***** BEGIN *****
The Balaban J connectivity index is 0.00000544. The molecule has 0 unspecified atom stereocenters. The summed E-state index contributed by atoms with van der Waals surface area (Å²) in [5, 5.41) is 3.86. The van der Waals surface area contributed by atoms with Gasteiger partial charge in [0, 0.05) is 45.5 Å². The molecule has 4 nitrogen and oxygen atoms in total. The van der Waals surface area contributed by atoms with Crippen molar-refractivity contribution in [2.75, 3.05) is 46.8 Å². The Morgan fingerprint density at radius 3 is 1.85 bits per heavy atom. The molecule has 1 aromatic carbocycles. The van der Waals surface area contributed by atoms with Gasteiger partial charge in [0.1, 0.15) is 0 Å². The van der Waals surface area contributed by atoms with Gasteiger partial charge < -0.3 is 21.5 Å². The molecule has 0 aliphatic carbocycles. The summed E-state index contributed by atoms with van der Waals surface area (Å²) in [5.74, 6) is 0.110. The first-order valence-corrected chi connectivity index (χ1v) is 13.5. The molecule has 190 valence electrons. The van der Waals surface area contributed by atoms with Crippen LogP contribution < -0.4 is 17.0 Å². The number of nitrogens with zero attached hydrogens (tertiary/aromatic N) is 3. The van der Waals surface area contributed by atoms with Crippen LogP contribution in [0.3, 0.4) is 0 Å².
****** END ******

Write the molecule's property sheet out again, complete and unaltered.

The Balaban J connectivity index is 0.00000544. The molecule has 0 unspecified atom stereocenters. The summed E-state index contributed by atoms with van der Waals surface area (Å²) in [5, 5.41) is 3.86. The van der Waals surface area contributed by atoms with Gasteiger partial charge in [0, 0.05) is 45.5 Å². The molecule has 4 nitrogen and oxygen atoms in total. The van der Waals surface area contributed by atoms with Crippen molar-refractivity contribution in [2.75, 3.05) is 46.8 Å². The Morgan fingerprint density at radius 3 is 1.85 bits per heavy atom. The molecule has 1 aromatic carbocycles. The van der Waals surface area contributed by atoms with Gasteiger partial charge in [0.1, 0.15) is 0 Å². The van der Waals surface area contributed by atoms with Gasteiger partial charge < -0.3 is 21.5 Å². The molecule has 0 aliphatic carbocycles. The summed E-state index contributed by atoms with van der Waals surface area (Å²) in [5.74, 6) is 0.110. The first-order valence-corrected chi connectivity index (χ1v) is 13.5. The molecule has 190 valence electrons. The van der Waals surface area contributed by atoms with Crippen LogP contribution < -0.4 is 17.0 Å². The number of nitrogens with zero attached hydrogens (tertiary/aromatic N) is 3. The van der Waals surface area contributed by atoms with Crippen LogP contribution in [0.3, 0.4) is 0 Å².